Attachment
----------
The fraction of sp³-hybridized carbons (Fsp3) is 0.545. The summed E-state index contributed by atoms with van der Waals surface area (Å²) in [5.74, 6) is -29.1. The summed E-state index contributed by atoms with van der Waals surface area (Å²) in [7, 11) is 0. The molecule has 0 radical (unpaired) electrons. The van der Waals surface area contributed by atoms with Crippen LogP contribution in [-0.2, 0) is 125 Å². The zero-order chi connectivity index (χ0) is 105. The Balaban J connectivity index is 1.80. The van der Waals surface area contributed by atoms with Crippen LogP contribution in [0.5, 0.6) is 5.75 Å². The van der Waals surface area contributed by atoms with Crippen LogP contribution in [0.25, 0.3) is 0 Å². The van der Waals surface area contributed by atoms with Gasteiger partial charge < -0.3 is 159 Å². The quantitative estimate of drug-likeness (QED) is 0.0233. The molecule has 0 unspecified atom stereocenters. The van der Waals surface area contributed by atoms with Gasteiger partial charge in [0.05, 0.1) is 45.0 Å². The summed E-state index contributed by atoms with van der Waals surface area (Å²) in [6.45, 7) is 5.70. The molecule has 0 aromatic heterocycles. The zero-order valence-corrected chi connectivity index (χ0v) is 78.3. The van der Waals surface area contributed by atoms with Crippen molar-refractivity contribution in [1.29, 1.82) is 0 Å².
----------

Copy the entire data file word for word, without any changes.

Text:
The fraction of sp³-hybridized carbons (Fsp3) is 0.545. The summed E-state index contributed by atoms with van der Waals surface area (Å²) in [5.74, 6) is -29.1. The summed E-state index contributed by atoms with van der Waals surface area (Å²) in [7, 11) is 0. The molecule has 0 radical (unpaired) electrons. The van der Waals surface area contributed by atoms with Crippen LogP contribution in [-0.2, 0) is 125 Å². The zero-order chi connectivity index (χ0) is 105. The Balaban J connectivity index is 1.80. The van der Waals surface area contributed by atoms with Crippen LogP contribution in [0.5, 0.6) is 5.75 Å². The van der Waals surface area contributed by atoms with Crippen LogP contribution in [0.25, 0.3) is 0 Å². The van der Waals surface area contributed by atoms with Gasteiger partial charge < -0.3 is 159 Å². The quantitative estimate of drug-likeness (QED) is 0.0233. The molecule has 0 unspecified atom stereocenters. The van der Waals surface area contributed by atoms with Gasteiger partial charge in [0.05, 0.1) is 45.0 Å². The summed E-state index contributed by atoms with van der Waals surface area (Å²) in [6.45, 7) is 5.70. The molecule has 0 aromatic heterocycles. The zero-order valence-corrected chi connectivity index (χ0v) is 78.3. The van der Waals surface area contributed by atoms with Crippen molar-refractivity contribution in [1.29, 1.82) is 0 Å².